During the war the Military Intelligence Service Language School (MISLS), as it came to be called, grew dramatically. When Japanese-Americans on the West Coast were moved into internment camps in 1942, the school moved to temporary quarters at Camp Savage, Minnesota. By 1944 the school had outgrown these facilities and moved to nearby Fort Snelling. More than 6,000 graduates served throughout the Pacific Theater during the war and the subsequent occupation of Japan. Three academic buildings are named for Nisei graduates who fell in action: George Nakamura, Frank Hachiya, and Y. “Terry” Mizutari.

In 1946 the school moved to the historic Presidio of Monterey. By that time little remained of the original Spanish presidio, which had been established in 1770 to protect the San Carlos Borromeo Mission in Carmel. The city of Monterey had grown up near the mission and presidio to become the capital of the Spanish (later Mexican) province of Alta California. Commodore Sloat captured the town during the War with Mexico in 1846. Following the Spanish-American War the U.S. Army rebuilt the post, beginning in 1902, and after World War I it became the home of the 11th Cavalry. Nobel laureate John Steinbeck captures the spirit of Monterey during this period in his novels Tortilla Flat (1935) and Cannery Row (1945).

At the Presidio of Monterey, the renamed Army Language School expanded rapidly in 1947–48 to meet the requirements of America’s global commitments during the Cold War. Instructors, including native speakers of more than thirty languages and dialects, were recruited from all over the world. Russian became the largest language program, followed by Chinese, Korean, and German. After the Korean War (1950–53), the school developed a national reputation for excellence in foreign language education. The Army Language School led the way with the audio-lingual method and the application of educational technology such as the language laboratory.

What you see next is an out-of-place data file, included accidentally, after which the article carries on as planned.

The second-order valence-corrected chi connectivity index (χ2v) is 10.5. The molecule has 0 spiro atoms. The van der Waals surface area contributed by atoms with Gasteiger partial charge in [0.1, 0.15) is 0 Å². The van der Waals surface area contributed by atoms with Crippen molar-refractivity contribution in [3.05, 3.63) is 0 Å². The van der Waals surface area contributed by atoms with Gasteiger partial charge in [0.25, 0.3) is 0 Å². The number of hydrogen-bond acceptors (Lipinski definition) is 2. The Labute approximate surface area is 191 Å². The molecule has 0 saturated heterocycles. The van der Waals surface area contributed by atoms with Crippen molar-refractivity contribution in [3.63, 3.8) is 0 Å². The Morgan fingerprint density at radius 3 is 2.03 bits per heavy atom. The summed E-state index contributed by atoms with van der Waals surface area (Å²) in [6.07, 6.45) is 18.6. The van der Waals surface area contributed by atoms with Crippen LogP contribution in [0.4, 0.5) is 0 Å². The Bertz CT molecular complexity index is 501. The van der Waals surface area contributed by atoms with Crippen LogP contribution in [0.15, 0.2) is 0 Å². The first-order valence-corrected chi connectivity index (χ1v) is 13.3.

The U.S. Air Force met most of its foreign language training requirements in the 1950s through contract programs at universities such as Yale, Cornell, Indiana, and Syracuse. The U.S. Navy taught foreign languages at the Naval Intelligence School in Washington, D.C. In 1963, to promote efficiency and economy, these programs were consolidated into the Defense Foreign Language Program. A new headquarters, the Defense Language Institute (DLI), was established in Washington, D.C., and the former Army Language School commandant, Colonel James L. Collins, Jr., became the Institute’s first director. The Army Language School became the DLI West Coast Branch, and the foreign language department at the Naval Intelligence School became the DLI East Coast Branch. The contract programs were gradually phased out. The DLI also took over the English Language School at Lackland Air Force Base, Texas, which became the DLI English Language Center (DLIELC).

During the peak of American involvement in Vietnam (1965–73), the DLI stepped up the pace of language training. While regular language training continued unabated, more than 20,000 service personnel studied Vietnamese through the DLI’s programs, many taking a special eight-week military adviser “survival” course. From 1966 to 1973, the Institute also operated a Vietnamese branch using contract instructors at Biggs Air Force Base near Fort Bliss, Texas (DLI Support Command, later renamed the DLI Southwest Branch). Dozens of the DLI’s graduates gave their lives during the war. Four student dormitories today bear the names of graduates who died in that conflict: Chief Petty Officer Frank W. Bomar († 1970), Sergeant First Class Alfred H. Combs († 1965), Marine Gunnery Sergeant George P. Kendall, Jr.(† 1968), and Staff Sergeant Herbert Smith, Jr. († 1965).